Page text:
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Watch & Monitor

You now know what an asian hornet looks like but you probably haven't seen one for real.  In Wilts, you can expect to see one within the next three years, but it could be any time from April, peaking in July to October.


It is important to attract any individual asian hornets that may be in your area so you can see them.  Asian Hornets forage for food within 700m of their nest, so if you see a hornet, you can be pretty sure there is a nest not far away. Just like having a bird table in your garden, on your balcony or window sill, you can have an insect bait station.  Different baits attract different insects.  You'll be surprised by the variety of insects you have during the year, depending on what types of bait you put out. It's really fascinating for the kids to learn too because there is so much variation and the kids need to learn about the insects that we all depend on.  

Monitoring or bait stations do not trap or harm hornets or any insects. They just increase the chance of you detecting a hornet if there is one in the area.  Monitoring stations are composed of an open tray or container with a bait, or a closed jar or container with a bait, and a wick. This allows invertebrates and Asian hornets, if present, to visit the station to feed and fly away. It has the benefit that non-target insects are not harmed, and the trajectory of the hornet’s return to its nest can be determined. Monitoring stations are used by NBU Inspectors for active surveillance for Asian hornets. 

If you want to trap hornets, then please go to the members area, which has a section on trapping.  At the moment, there is no requirement to trap because there are no reported sightings of Asian Hornets in Wilts - however the requirement to trap could quickly change.  So please revisit this website and keep informed.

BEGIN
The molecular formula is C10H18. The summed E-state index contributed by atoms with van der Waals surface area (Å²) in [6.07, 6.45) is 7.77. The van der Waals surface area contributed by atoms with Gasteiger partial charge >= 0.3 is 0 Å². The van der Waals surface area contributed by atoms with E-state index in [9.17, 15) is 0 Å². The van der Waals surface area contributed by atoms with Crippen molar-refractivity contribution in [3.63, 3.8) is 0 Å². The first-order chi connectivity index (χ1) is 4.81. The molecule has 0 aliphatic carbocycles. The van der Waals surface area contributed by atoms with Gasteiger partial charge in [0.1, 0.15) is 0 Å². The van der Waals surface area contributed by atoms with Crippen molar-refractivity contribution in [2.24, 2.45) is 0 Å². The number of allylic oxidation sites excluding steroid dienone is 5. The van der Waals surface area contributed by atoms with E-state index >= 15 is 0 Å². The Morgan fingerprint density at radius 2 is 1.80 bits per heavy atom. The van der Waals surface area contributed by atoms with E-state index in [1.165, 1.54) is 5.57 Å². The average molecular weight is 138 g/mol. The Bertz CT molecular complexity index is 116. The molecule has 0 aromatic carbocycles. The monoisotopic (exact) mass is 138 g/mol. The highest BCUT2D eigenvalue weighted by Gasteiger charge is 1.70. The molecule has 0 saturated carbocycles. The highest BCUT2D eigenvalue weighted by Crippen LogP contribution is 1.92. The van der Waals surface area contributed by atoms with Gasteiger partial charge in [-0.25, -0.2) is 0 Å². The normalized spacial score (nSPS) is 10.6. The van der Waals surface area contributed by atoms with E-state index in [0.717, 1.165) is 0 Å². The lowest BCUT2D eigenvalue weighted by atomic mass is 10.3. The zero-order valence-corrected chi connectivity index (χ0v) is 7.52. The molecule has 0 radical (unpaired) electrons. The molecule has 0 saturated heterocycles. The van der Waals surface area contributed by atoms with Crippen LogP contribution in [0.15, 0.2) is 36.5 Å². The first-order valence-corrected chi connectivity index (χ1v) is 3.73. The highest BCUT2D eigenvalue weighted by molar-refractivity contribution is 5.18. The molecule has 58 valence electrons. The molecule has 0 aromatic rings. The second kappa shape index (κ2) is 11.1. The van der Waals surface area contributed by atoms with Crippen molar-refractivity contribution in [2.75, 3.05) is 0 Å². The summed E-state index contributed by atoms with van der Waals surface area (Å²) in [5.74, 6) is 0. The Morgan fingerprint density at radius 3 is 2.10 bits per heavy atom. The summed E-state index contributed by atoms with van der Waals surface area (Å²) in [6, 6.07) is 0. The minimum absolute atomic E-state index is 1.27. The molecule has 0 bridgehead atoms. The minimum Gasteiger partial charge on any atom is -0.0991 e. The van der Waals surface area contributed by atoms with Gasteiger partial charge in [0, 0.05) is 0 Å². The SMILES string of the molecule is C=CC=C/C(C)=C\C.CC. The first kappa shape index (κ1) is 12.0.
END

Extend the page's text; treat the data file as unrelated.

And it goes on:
Attractive bait

Asian Hornets like proteins and sugars, and they don't mind acids.  Bees don't like acid.  

Sweet baits are highly attractive to foraging Asian hornet queens in early spring. This is because queens emerging from hibernation need high-energy, sweet foods. There are many variations of home made sugar baits, these include mixes of sugar and various types of dark beer, alcohol or fruit juice.During the summer, at the height of the beekeeping season, worker hornets forage for protein sources to feed the larvae. To make a protein bait, raw meat or fish with water can be used. The NBU have used protein baits consisting of mashed fish or prawns, diluted to 25% in water. If you choose to use a protein bait, it will need changing after 3 days due to decay and an unpleasant aroma. Asian hornets have been discovered feeding on windfall and ripe fruit; this can also be used as bait later in the season.


NBU Inspectors use a commercially available wasp bait called Trappit (suterra) for track and trace. It is a sweet bait that contains a bee deterrent, and can be used throughout the year, as hornets always need to feed on sugars for energy. Other wasp baits are available.

Bait recipes to use in Spring for Queen trapping:

  • Half litre of dark beer plus two tablespoons of sugar, mix together and add sufficient to trap or lure as/when required.

  • Half litre of water, three tablespoons of sugar, one cup of cider vinegar, mix together and add sufficient to trap or lure as/when required.

  • Half litre dark beer plus cup of blackcurrant cordial, mix together and add sufficient to trap or lure as/when required.

  • 350ml sweet white wine and 20-30ml mint syrup.

  • Orange juice.

(Thanks to Reading DBKA)

You can make your Trappit last longer by using gelatine.  See -

Bait stations

You can make a bait station from common items but they all have some sort of wick so that the insects don't drown.  Something like a J cloth that you roll up or lay flat is ideal.  

  • A jam jar with a hole in the lid

  • A plastic bottle hanging in a plastic bag in a tree

  • A flat container with a couple of stones to weight down the cloth and the container

(You can see that this AH has just been marked yellow behind its head, so we know it has been seen before)

Modifying a jar lid for a bait station

Courtesy Devon AHT

1 - Using a plastic tube about 20mm diameter, mark a circle

2 - Mark the centre of the circle

4 - With a stepped drill bit, start drilling with some waste wood underneath

5 - Keep drilling!!

3 - Stamp the centre of the circle with a nail

6 - Stop drilling when you reach the circle

7 - Insert the tube and glue or seal in position

8 - Put in the J cloth wick and a little bait liquid, then hang the jar using wire or tied in a bag

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